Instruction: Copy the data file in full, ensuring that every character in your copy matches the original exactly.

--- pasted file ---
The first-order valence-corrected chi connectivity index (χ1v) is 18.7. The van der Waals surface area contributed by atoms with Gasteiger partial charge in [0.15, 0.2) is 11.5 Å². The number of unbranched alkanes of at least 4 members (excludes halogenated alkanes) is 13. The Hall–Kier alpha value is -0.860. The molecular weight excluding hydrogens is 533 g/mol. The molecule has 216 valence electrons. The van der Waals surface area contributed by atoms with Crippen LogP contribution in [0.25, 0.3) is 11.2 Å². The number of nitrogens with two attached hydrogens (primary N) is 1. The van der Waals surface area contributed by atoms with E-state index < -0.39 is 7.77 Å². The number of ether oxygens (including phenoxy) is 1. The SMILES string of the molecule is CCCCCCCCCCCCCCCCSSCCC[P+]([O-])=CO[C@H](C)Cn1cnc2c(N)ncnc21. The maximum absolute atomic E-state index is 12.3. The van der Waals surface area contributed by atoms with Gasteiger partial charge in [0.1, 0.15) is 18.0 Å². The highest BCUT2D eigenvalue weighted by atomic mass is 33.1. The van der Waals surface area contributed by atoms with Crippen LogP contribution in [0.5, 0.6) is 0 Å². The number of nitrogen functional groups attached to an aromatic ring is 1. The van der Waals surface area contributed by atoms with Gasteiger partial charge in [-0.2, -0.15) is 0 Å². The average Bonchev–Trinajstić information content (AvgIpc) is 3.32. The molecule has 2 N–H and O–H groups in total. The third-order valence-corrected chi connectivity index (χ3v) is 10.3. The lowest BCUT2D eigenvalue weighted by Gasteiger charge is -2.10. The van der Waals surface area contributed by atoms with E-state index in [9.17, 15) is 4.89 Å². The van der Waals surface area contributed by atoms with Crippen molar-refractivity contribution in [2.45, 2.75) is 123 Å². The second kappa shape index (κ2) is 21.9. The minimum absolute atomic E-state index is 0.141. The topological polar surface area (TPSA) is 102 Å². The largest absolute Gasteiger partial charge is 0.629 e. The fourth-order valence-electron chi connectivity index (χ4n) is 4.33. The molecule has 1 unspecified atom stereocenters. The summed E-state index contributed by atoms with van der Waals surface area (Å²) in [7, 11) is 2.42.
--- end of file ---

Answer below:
The first-order valence-corrected chi connectivity index (χ1v) is 18.7. The van der Waals surface area contributed by atoms with Gasteiger partial charge in [0.15, 0.2) is 11.5 Å². The number of unbranched alkanes of at least 4 members (excludes halogenated alkanes) is 13. The Hall–Kier alpha value is -0.860. The molecular weight excluding hydrogens is 533 g/mol. The molecule has 216 valence electrons. The van der Waals surface area contributed by atoms with Crippen LogP contribution in [0.25, 0.3) is 11.2 Å². The number of nitrogens with two attached hydrogens (primary N) is 1. The van der Waals surface area contributed by atoms with E-state index < -0.39 is 7.77 Å². The number of ether oxygens (including phenoxy) is 1. The SMILES string of the molecule is CCCCCCCCCCCCCCCCSSCCC[P+]([O-])=CO[C@H](C)Cn1cnc2c(N)ncnc21. The maximum absolute atomic E-state index is 12.3. The van der Waals surface area contributed by atoms with Gasteiger partial charge in [0.1, 0.15) is 18.0 Å². The highest BCUT2D eigenvalue weighted by atomic mass is 33.1. The van der Waals surface area contributed by atoms with Crippen LogP contribution in [0.5, 0.6) is 0 Å². The number of nitrogen functional groups attached to an aromatic ring is 1. The van der Waals surface area contributed by atoms with Gasteiger partial charge in [-0.2, -0.15) is 0 Å². The average Bonchev–Trinajstić information content (AvgIpc) is 3.32. The molecule has 2 N–H and O–H groups in total. The third-order valence-corrected chi connectivity index (χ3v) is 10.3. The lowest BCUT2D eigenvalue weighted by Gasteiger charge is -2.10. The van der Waals surface area contributed by atoms with E-state index in [9.17, 15) is 4.89 Å². The van der Waals surface area contributed by atoms with Crippen molar-refractivity contribution in [2.45, 2.75) is 123 Å². The second kappa shape index (κ2) is 21.9. The minimum absolute atomic E-state index is 0.141. The topological polar surface area (TPSA) is 102 Å². The largest absolute Gasteiger partial charge is 0.629 e. The fourth-order valence-electron chi connectivity index (χ4n) is 4.33. The molecule has 1 unspecified atom stereocenters. The summed E-state index contributed by atoms with van der Waals surface area (Å²) in [7, 11) is 2.42.